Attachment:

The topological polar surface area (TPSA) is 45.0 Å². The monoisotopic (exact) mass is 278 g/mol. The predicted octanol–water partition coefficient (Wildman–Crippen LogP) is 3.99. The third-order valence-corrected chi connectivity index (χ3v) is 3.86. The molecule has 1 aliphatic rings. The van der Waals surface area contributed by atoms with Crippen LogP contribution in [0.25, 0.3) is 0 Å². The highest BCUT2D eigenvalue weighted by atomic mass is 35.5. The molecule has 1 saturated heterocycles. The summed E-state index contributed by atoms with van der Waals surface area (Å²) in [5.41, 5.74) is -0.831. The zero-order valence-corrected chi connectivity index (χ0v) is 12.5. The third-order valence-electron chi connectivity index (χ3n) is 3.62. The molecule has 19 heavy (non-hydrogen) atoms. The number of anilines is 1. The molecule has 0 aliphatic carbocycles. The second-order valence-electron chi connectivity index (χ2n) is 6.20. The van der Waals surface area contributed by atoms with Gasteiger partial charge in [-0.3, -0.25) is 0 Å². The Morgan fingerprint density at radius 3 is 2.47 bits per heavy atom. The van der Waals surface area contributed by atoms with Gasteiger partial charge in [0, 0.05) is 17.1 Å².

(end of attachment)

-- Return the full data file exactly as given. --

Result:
The topological polar surface area (TPSA) is 45.0 Å². The monoisotopic (exact) mass is 278 g/mol. The predicted octanol–water partition coefficient (Wildman–Crippen LogP) is 3.99. The third-order valence-corrected chi connectivity index (χ3v) is 3.86. The molecule has 1 aliphatic rings. The van der Waals surface area contributed by atoms with Crippen LogP contribution in [0.25, 0.3) is 0 Å². The highest BCUT2D eigenvalue weighted by atomic mass is 35.5. The molecule has 1 saturated heterocycles. The summed E-state index contributed by atoms with van der Waals surface area (Å²) in [5.41, 5.74) is -0.831. The zero-order valence-corrected chi connectivity index (χ0v) is 12.5. The third-order valence-electron chi connectivity index (χ3n) is 3.62. The molecule has 19 heavy (non-hydrogen) atoms. The number of anilines is 1. The molecule has 0 aliphatic carbocycles. The second-order valence-electron chi connectivity index (χ2n) is 6.20. The van der Waals surface area contributed by atoms with Gasteiger partial charge in [-0.3, -0.25) is 0 Å². The Morgan fingerprint density at radius 3 is 2.47 bits per heavy atom. The van der Waals surface area contributed by atoms with Gasteiger partial charge in [0, 0.05) is 17.1 Å².